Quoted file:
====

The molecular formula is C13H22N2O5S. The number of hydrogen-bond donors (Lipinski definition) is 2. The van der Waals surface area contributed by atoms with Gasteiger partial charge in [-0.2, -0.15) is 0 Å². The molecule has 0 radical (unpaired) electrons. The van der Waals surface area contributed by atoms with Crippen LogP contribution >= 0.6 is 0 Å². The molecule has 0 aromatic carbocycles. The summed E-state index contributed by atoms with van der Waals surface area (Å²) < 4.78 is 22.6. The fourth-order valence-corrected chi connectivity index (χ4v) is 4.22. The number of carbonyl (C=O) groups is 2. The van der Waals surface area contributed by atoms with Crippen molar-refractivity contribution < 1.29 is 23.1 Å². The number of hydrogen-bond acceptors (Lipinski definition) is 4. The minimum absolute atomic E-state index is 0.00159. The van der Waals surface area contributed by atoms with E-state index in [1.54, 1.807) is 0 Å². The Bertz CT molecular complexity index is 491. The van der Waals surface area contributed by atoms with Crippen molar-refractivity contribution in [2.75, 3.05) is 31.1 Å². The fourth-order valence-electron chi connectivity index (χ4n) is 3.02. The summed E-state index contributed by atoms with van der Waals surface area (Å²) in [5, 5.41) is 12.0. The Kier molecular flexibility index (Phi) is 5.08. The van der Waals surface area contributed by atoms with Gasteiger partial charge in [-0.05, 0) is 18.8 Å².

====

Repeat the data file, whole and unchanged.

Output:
The molecular formula is C13H22N2O5S. The number of hydrogen-bond donors (Lipinski definition) is 2. The van der Waals surface area contributed by atoms with Gasteiger partial charge in [-0.2, -0.15) is 0 Å². The molecule has 0 radical (unpaired) electrons. The van der Waals surface area contributed by atoms with Crippen LogP contribution >= 0.6 is 0 Å². The molecule has 0 aromatic carbocycles. The summed E-state index contributed by atoms with van der Waals surface area (Å²) < 4.78 is 22.6. The fourth-order valence-corrected chi connectivity index (χ4v) is 4.22. The number of carbonyl (C=O) groups is 2. The van der Waals surface area contributed by atoms with Crippen molar-refractivity contribution < 1.29 is 23.1 Å². The number of hydrogen-bond acceptors (Lipinski definition) is 4. The minimum absolute atomic E-state index is 0.00159. The van der Waals surface area contributed by atoms with E-state index in [1.54, 1.807) is 0 Å². The Bertz CT molecular complexity index is 491. The van der Waals surface area contributed by atoms with Crippen molar-refractivity contribution in [2.75, 3.05) is 31.1 Å². The fourth-order valence-electron chi connectivity index (χ4n) is 3.02. The summed E-state index contributed by atoms with van der Waals surface area (Å²) in [5, 5.41) is 12.0. The Kier molecular flexibility index (Phi) is 5.08. The van der Waals surface area contributed by atoms with Gasteiger partial charge in [-0.05, 0) is 18.8 Å².